Last night I remembered why I am a Baptist.
For quite a few years, I wrestled with the question of a denominational home. Beginning early in my undergraduate experience, I encountered God through the Free Methodist church, which - in turn - opened my eyes to Episcopalians, Lutherans, United Methodists, Presbyterians, Unitarians, and Catholics. On more than one occasion, I thought seriously about a transition to another denomination. The threat of the Southern Baptist Convention and their ever-tightening hold on Baptist polity left me with a bitter taste in my mouth that just would not dissipate over time. Occasionally, even the word "Baptist" left my stomach feeling sour and resentment rising in my throat. Over time, I came to realize that the redeeming factor in Baptist polity for me is "local church autonomy," which means that no matter what is happening in any other Baptist church, my local church has the authority to do as God leads.
But that's not why I am a Baptist.
That is why I stayed a Baptist.
Because I believed that somewhere in the world there were "good Baptists" trying to do good things for the Kingdom of God.
I am this kind of Baptist.
The Immanuel kind.
I am an Immanuel kind of Baptist because we take seriously the notion that we are all priests through Christ.
Last night, we had a communion service.
When I entered the sanctuary, there were 5 chairs positioned facing the communion table.
As we approached the point in the service where the bread is broken and the cup is served, Jamie explained that we would serve one another tonight. He invited 5 people to the table (they chose themselves; he did not choose them) and served each of them the bread and the cup. Then those 5 people stood, took Jamie's place at the table, and 5 more took their seats to be served. We continued this way until every one had been served.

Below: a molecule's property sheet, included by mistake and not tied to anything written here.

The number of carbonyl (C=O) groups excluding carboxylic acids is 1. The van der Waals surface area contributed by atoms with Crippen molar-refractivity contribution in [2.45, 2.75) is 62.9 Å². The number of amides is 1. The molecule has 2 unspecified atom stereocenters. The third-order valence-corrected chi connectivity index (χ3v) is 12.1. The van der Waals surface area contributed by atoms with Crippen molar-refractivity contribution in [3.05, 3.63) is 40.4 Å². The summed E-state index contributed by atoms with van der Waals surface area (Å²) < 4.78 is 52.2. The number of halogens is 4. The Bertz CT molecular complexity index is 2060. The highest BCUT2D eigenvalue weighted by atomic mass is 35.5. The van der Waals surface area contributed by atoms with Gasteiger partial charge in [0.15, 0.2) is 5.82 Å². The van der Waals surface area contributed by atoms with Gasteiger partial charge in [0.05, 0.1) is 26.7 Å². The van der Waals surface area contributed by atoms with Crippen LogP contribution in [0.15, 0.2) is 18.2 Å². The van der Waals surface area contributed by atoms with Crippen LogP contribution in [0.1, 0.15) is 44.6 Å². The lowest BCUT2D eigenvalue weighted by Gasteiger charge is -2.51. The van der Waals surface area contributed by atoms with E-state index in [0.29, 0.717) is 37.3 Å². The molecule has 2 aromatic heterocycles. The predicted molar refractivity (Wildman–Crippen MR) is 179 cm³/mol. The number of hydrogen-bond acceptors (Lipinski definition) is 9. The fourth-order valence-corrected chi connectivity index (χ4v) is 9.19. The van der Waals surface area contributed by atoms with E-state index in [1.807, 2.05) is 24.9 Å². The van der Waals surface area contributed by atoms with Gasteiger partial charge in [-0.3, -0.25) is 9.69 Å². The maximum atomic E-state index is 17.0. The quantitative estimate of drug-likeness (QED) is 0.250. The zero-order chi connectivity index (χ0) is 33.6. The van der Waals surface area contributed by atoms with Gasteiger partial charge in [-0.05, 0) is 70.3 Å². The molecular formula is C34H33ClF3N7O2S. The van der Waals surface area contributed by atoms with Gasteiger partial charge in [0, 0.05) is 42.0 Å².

But that wasn't what brought me to tears.
I wept silently when an 11 year old girl, said to a 75 year old male deacon, "Peace to you. My name is Hannah, a sinner saved by the grace of God. Take and eat this bread in remembrance that Christ died for you."
And when we had finished serving everyone, she came to the table again, selected a piece of bread and the cup, and took it up to the piano and offered it to our Minister of Music while he played.
I am that kind of Baptist.
I am honored, delighted, humbled, and overjoyed to be in a Baptist church that not only welcomes their women, but trains girls to be ministers. I know very few Baptist (or any other denomination for that matter) churches that would not only allow Hannah to serve in such a way, but EXPECT her to serve as she did.
I thought of Rachel.
I realized that growing up in this church is part of what has made her so comfortable with her passion for ministry.
I missed her last night, as she is away at Campbellsville, learning the tools she will need as she steps into vocational ministry.
And I was inspired to wrap my arms around as many young women as I can while I serve here.
Because I am that kind of Baptist.
The kind that lets an 11 year old girl offer communion to an ordained minister.